To follow this story, read the previous post.
At the hospital I was still not in my right mind. The admissions lady wanted to know Bethany's birth date. I told her it was 2003, no 2004, wait 2006. The lady smiled and said she would figure it out. They escorted me to a private room off of the main waiting area. I know the reason for that now. I told them not to tell me anything until my husband got there. I knew I could not hear any bad news by myself. They asked if I had any friends or family I could call. I couldn't remember phone numbers, and I thought my mom would be at work because I forgot it was Saturday.
My husband and daughter finally came. The doctor came in and said they had tried everything they could and had given her their strongest medications, but he was sorry to tell us, our daughter had passed away. My husband was stunned. He had not had the previous drama to prepare him for this. I was in shock. My husband made a few calls, and several of our friends arrived. He gave some numbers to the chaplain to call our family and tell them the news. Hospital chaplains are my heroes, too. He spoke such soothing words to us. He read a verse right then about how Bethany had been formed in my womb for a purpose. Her life had been for a reason, and so had her death. He said that God knew what it meant to lose a child. At first, I thought that was a really dumb thing to say because God knew all along that his son would be re-united with him in a few short days. Then, I realized that I knew I would be re-united with Bethany someday, too.
They asked us if we wanted to go see her. At first, we were repulsed by the thought. We didn't want to see her with all the tubes in her. They said they had to leave them for the coroner to determine cause of death. Eventually, we decided we wanted to see her and say goodbye. We wrestled with whether or not our other daughter should come. We asked the hospital staff what the effects would be on a 3-year-old. No one really knew. We decided that this was part of her life, and as difficult as it would be, she would have to grapple with all of this. It was reality for her.
The three of us made our way down the hall. Nurses were laughing and talking about their weekend plans as we passed their station. People with cuts and illnesses were waiting behind curtains to see the doctor. Then, we saw her. She was laying in her little diaper on a cold, hard table. She had a tube taped to her mouth and bandages on her body where they had started I.Vs. Apart from that, she looked like she was sleeping. She was so perfect and beautiful; I couldn't believe she was dead. I stroked her hair and kissed her temples like I always did. Allika and Van touched her and kissed her and told her goodbye. The chaplain said a prayer, and the nurses wiped tears from their eyes.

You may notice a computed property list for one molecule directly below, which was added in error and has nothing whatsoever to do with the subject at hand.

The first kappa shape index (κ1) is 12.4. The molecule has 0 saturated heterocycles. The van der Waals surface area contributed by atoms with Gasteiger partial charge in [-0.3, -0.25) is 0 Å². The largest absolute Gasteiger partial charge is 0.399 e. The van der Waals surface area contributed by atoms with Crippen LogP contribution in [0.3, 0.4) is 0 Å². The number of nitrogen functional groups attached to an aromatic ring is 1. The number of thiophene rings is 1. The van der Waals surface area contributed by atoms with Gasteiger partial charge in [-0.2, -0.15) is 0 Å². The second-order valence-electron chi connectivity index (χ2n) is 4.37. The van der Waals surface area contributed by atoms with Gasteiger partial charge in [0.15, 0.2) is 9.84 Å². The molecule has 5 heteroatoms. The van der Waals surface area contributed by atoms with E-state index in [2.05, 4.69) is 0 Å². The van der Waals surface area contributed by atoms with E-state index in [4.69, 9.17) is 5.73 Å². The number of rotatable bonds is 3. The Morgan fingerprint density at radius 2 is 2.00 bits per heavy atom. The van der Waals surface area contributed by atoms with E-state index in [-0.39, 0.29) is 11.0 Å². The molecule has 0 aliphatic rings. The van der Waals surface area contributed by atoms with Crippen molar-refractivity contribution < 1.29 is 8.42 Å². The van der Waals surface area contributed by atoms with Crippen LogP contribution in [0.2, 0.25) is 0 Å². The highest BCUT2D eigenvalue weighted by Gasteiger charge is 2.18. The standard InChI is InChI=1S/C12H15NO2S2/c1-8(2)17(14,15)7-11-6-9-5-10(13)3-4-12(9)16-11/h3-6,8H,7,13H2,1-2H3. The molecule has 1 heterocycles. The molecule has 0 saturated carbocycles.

We returned to the lobby, and many of our church friends were there. I was so thankful for them. Several of them had taken off of work to come be with us. That meant so much. They loved us and prayed with us and hugged us and took care of details regarding the rest of the weekend.
My husband and I were questioned separately regarding Bethany's death. We were both so scared that we would be blamed for it. I had heard the horror stories of kids dying and parents going to jail for child abuse. I had laid her on her stomach. I had used a fluffy quilt to cushion her. I had left her for hours without checking on her. I had botched up the CPR. I had been by myself with no witnesses to my account. I couldn't stand the thought that I might go to jail and my daughter would lose her mother at this crucial time in her life. I know it might sound silly now, but I was scared half to death.
When the questioning was done, they said we could leave. I said, "That's it? We just walk out of here and leave my daughter lying on that table?" They looked at each other and seemed a little at a loss. Then, they said they would move her to another room and we could have all the time we needed to say goodbye.
We sat in that room taking turns holding her and saying goodbye. Suddenly, a nurse flew through the door. "Has she been seen yet?" she asked. I was a little confused. She continued, "Has anyone treated your daughter yet?" I told her she was dead. She got a horrified look on her face and apologized profusely. I told her we understood and it was okay.
It was time to leave. We could not hold her forever. It was so weird walking out of the hospital as if life was just as normal as it ever was. People were coming and going. Nurses were taking smoke breaks and laughing. The sun was shining. And my heart was still in the hospital with a little baby lying on a cold, hard bed.
As we all got in our cars to go to our friend's house for supper, this is the song that was playing on the local Christian radio station at that very moment:
To be continued